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Giving voice to children

© UNICEF/ Anil Kumar/ 2008
Each item that goes into the Wall Newspaper is carefully deliberated upon.

Vasuki Belavadi

Hyderabad, Andra Pradesh: The BR Ambedkar Auditorium in Sanga Reddy, Medak district, is resounding with children’s voices – there are slogans, songs, laughter and discussions.  About 1500 child reporters from 297 villages in 28 blocks of this district in Andhra Pradesh have assembled for a Medak Child Reporters Mela on Children’s Day to exchange their experiences and review their performance as child reporters over the last six months. 

The children are part of an initiative started to fulfil the objective enshrined in the Article 12 and Article 13 of the UN Convention of the Rights of the Child (CRC) which state that all children have the right to express themselves freely.

Hailing from an underprivileged background, Pushpalata and Shivani, both students of the Ismailkhanpet Mandal Parishad High School have realised that this UNICEF initiative has given them a new voice. Points out Shivani, “The mainstream newspapers don’t report issues pertaining to our village. We decided to bring out a wall newspaper to do exactly that.”

With ninety percent of the children belonging to marginalized groups or families who are economically poor, these child reporters teams from villages were trained to keep their eyes and ears open to the happenings in their village. Each village school with its team of five child reporters is led by village volunteer. They get together to bring out a wall newspaper once in every two months. District administration and local education functionaries have also encouraged the whole process to be inclusive and gender balanced.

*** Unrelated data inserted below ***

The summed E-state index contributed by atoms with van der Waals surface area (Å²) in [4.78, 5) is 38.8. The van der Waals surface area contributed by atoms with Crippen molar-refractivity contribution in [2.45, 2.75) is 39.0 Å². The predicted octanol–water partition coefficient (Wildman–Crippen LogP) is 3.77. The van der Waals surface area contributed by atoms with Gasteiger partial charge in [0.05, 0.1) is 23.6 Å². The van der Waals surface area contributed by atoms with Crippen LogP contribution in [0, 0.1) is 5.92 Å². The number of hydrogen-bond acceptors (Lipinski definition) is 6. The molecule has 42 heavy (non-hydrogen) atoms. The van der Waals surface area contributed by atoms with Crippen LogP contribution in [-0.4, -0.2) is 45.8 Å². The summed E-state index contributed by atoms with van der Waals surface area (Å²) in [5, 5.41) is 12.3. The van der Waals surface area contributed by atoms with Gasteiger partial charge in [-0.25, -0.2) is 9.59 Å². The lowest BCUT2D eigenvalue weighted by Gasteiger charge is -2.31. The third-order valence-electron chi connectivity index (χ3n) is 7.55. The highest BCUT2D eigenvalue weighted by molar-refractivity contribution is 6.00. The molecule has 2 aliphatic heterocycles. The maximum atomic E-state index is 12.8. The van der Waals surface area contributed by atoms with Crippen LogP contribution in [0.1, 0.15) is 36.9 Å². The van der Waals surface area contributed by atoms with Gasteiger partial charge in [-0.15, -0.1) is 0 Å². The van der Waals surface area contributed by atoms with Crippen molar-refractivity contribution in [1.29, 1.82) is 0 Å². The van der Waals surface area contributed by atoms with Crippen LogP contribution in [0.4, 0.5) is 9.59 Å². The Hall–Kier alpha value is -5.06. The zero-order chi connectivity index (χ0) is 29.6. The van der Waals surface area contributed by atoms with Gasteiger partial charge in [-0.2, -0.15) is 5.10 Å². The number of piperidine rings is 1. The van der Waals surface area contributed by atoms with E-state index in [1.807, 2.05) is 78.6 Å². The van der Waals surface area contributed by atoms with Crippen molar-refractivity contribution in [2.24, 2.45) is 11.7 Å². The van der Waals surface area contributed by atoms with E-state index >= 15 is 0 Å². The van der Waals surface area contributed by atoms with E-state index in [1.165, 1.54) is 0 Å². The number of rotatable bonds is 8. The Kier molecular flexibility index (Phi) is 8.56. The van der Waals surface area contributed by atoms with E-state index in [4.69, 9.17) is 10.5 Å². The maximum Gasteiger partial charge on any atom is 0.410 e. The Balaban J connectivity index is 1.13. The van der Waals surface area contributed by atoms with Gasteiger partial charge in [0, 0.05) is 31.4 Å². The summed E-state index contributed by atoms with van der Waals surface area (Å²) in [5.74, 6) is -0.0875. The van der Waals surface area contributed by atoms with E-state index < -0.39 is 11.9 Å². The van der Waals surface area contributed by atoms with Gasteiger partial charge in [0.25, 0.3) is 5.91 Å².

The issues are indeed local. “Adding bleaching powder to the village well, absence of blackboards in the primary school, the attendance of the village health volunteer, sanitation etc. It’s not only the problems. Our wall newspaper highlights positive change too,” points out Pushpalata.

With ninety percent of the children belonging to marginalized groups or families who are economically poor, these child reporters teams from villages were trained to keep their eyes and ears open to the happenings in their village. Each village school with its team of five child reporters is led by village volunteer. They get together to bring out a wall newspaper once in every two months. District administration and local education functionaries have also encouraged the whole process to be inclusive and gender balanced.

We caught up with Shivani and Pushpalata’s group which usually meets at the Village Health Volunteer’s (VHV) house to bring out the wall newspaper. The house comes alive with animated discussion on what to highlight as an achievement or a problem in their village. A poem on Pandit Nehru and a beautiful sketch of a peacock helps them complete the final draft, which is quickly made into five more copies.

© UNICEF/ Anil Kumar/ 2008
Pushpalata and shivani attendeing Mela

A debate on pasting the wall newspaper is resolved quickly. “One at the Bhavani temple, one near the Sarpanch’s office and yet another at the Health Care Centre” suggests Vinay. All of them agree. After all, their newspaper has to be read by both decision makers and people in general.

The fact that children can be part of the process for change is recognized by village elders. “I feel that this is a very important process for our democratic tradition. The kids highlight issues where the local administration needs to work on. This prods us into action” says Sarpanch, Aatmaram village, Bhoopati Reddy.

But not all Sarpanches are open to the process. “There have been instances where people have torn down the newspapers since they reported inaction” rued Yogender at the Child Reporters’ Mela (fare) when asked for his feedback.

But why this large congregation or a mela? “Organized during the UN CRC week, the Child Reporters’ Mela serves as a good opportunity to reinforce their collective identity and help them learn from each other.” explains UNICEF Communication Specialist, Hyderabad Field Office, Vikas Verma.

This army of 1500 child reporters is set to grow in numbers in the coming years. The children’s fearlessness and their inherent strength to speak out are bound to make them forceful ambassadors of change - a change where children have a voice and their voices are heard for their right to development, survival, education and protection.

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